One of the most powerful and useful skills in backgammon games is pip counting. Knowing how to calculate, the number of points (pips) your checkers need to go through until they are all gathered in their home board, ready to start the bearoff stage, gives you the ability to evaluate your strength in the game, helps you plan your next moves and make rational cube decisions.
The problem with acquiring this kind of skill is that it involves some arithmetic; a fact that intimidates many players, who identify a huge paradox between ‘having fun’ and any sort of mathematical equations. Well, understandable as this feeling may be, practising at least one pip counting method is essential when playing against strong backgammon players.
There are many pip counting methods you can choose from; some developed by professional players and theoreticians, other are partial, providing an estimate instead of an accurate number. If you try searching the internet you will come across a lot of “homemade” techniques, published in backgammon forums and private blogs that have not been widely circulated and tested, but may be simpler to learn.
The pip counting methods assemblage, presented below, brings samples of the different styles, ruling the counting pips kingdom:
The comparison method is commonly used in online backgammon for money games, due to the shortage of time. It helps players evaluate their board position, by comparing it to their opponent’s position. The method does not give the total number of pips, however it states who is ahead in the game multiplying the difference between the number of occupied points of both players and the difference between the number of checkers located on both home boards.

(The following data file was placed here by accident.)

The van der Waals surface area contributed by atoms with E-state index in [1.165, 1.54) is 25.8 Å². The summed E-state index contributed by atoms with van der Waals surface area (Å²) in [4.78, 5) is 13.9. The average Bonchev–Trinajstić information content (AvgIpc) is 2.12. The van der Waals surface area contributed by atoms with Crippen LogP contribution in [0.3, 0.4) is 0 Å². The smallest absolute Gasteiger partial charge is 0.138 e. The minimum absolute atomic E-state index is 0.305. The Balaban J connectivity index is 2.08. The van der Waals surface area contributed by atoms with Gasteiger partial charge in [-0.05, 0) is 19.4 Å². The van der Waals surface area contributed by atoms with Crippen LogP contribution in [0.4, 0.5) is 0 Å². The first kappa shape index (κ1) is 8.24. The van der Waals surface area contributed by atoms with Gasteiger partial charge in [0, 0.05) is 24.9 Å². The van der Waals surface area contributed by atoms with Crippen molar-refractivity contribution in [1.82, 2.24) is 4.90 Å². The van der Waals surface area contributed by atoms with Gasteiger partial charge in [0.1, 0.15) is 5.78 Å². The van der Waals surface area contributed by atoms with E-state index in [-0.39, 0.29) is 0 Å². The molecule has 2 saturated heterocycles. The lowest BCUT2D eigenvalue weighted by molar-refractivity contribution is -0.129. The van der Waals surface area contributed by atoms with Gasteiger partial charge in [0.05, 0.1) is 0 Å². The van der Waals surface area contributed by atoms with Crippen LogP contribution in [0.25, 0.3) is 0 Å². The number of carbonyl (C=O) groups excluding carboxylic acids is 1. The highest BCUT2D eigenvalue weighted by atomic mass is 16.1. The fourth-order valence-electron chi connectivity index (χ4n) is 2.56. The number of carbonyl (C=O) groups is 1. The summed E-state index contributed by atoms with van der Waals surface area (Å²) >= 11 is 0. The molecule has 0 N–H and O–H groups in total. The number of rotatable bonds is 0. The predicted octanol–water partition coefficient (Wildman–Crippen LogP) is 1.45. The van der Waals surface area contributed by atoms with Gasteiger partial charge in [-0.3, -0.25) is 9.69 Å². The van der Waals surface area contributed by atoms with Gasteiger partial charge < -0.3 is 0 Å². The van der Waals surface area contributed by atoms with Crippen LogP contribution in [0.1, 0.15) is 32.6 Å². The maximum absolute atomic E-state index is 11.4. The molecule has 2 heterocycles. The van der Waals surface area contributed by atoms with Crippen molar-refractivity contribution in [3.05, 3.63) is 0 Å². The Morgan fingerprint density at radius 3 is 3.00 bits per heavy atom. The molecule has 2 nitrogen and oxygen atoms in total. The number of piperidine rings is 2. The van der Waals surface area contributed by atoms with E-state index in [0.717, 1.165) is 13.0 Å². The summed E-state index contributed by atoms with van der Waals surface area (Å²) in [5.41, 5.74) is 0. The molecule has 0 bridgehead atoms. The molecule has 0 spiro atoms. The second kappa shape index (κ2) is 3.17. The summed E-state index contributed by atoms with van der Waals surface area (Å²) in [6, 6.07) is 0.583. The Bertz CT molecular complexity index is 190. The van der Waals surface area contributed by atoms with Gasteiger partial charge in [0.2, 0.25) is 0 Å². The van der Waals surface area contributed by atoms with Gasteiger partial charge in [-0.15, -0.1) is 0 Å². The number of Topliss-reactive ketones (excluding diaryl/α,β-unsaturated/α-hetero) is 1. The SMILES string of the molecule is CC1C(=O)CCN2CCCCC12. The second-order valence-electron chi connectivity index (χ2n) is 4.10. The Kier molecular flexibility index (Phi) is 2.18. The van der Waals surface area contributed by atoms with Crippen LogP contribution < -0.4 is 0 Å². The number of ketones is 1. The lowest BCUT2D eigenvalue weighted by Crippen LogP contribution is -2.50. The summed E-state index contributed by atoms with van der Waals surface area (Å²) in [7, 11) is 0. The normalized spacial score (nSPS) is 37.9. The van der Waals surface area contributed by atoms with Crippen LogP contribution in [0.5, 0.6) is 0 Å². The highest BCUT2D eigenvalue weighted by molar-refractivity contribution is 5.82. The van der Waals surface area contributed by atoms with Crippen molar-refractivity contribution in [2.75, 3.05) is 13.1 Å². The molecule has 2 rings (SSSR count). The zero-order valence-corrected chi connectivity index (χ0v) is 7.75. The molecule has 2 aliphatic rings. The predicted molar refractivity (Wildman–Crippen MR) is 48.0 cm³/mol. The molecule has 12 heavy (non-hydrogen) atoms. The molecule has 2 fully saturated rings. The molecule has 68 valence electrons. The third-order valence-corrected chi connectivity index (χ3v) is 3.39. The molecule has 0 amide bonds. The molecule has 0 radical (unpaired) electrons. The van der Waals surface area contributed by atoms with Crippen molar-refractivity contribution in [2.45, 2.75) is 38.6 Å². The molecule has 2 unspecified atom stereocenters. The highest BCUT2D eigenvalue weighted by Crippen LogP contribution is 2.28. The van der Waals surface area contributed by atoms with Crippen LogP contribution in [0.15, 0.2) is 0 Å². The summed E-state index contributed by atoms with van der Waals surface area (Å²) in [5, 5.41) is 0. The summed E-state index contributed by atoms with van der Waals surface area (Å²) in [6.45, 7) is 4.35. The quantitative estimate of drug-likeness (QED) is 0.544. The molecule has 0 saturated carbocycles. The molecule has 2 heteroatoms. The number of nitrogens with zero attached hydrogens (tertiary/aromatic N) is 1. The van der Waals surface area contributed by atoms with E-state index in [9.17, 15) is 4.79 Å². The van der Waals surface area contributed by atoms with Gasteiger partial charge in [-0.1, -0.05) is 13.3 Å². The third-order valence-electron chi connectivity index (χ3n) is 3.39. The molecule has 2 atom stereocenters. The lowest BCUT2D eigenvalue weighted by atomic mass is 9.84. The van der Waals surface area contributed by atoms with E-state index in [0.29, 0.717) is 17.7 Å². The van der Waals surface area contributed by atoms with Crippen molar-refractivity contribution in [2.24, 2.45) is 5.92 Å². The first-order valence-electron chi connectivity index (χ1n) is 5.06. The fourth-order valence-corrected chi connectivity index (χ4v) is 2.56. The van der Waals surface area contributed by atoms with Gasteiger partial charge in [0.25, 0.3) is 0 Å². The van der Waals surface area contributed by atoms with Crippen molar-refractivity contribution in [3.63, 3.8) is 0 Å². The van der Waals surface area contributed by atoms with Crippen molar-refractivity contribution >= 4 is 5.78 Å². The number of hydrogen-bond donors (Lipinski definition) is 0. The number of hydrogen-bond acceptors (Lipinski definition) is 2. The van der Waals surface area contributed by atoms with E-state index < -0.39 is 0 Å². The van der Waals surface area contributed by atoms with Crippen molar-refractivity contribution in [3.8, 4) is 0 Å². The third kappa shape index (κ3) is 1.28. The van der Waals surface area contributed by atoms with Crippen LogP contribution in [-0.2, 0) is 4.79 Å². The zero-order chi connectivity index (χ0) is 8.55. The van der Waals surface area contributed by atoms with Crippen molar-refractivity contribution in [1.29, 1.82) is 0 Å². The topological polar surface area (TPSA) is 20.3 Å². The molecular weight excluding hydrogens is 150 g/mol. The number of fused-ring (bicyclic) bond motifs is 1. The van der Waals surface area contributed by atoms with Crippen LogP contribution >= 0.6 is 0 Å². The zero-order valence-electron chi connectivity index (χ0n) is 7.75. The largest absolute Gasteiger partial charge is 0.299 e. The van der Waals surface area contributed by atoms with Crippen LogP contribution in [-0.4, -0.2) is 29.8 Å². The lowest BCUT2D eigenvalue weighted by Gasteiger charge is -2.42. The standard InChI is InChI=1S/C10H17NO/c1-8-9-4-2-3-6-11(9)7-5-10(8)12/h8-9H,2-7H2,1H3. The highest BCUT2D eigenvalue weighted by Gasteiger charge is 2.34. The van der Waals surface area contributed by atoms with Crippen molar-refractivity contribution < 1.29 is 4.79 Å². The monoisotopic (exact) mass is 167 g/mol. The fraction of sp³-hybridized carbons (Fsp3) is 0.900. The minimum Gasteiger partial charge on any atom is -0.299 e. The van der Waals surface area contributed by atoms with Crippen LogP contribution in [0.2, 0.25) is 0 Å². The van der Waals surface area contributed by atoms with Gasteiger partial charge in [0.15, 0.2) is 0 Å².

The blocks method is a fast and simple technique for counting pips for a block of checkers. There are a few numbers to memorize and a very simple equation to calculate. The details you should learn by heart refer to the pip count value of common blocks or primes, all starting at 1-point:
a block of 10 checkers=30;
a block of 8 checkers=20;
a block of 6 checkers=12.
In order to calculate the actual pip-count, you must add to the relevant block’s pip-count, to the sum of pips between 1-point and the block’s starting point multiplied by the number of checkers in the block; for example, if a block of 6 starts at point number 7, the equation should be: 12+ ( 6*6)=48pips.
Center Block Point Method
The center block point is the simplest and therefore the most abundant technique for counting pips for a block of checkers. Determine the middle point of you block and multiply it by the number of checkers composing the block; for instance, if your block contains 10 checkers, stretched on 5 points, beginning at point 7, then your centre point would be 9, which then should be multiplied by 10.
Half Crossover Pip Count
The half crossover pip count method is an accurate, though complex, technique, easy to implement for those who have some sort of mathematical sense. The method was invented by Douglas Zare, a professional backgammon player and theoretician (Ph.D. in theoretical mathematics); you can find a detailed explanation of the method in his article: The Half-Crossover Pip Count.
Effective Pip Count
The EPC method, also named, the Trice method, after its inventor, Walter Trice. The method provides precise results, but it requires a little effort studying it. If you like a good challenge, which can be highly beneficial for you, read Trace’s article, Effective Pip Count.
Tip: The pip count of two opposite checkers, located exactly one in front of the other (for example, on 7-point and 18-point), will always be equal to 25.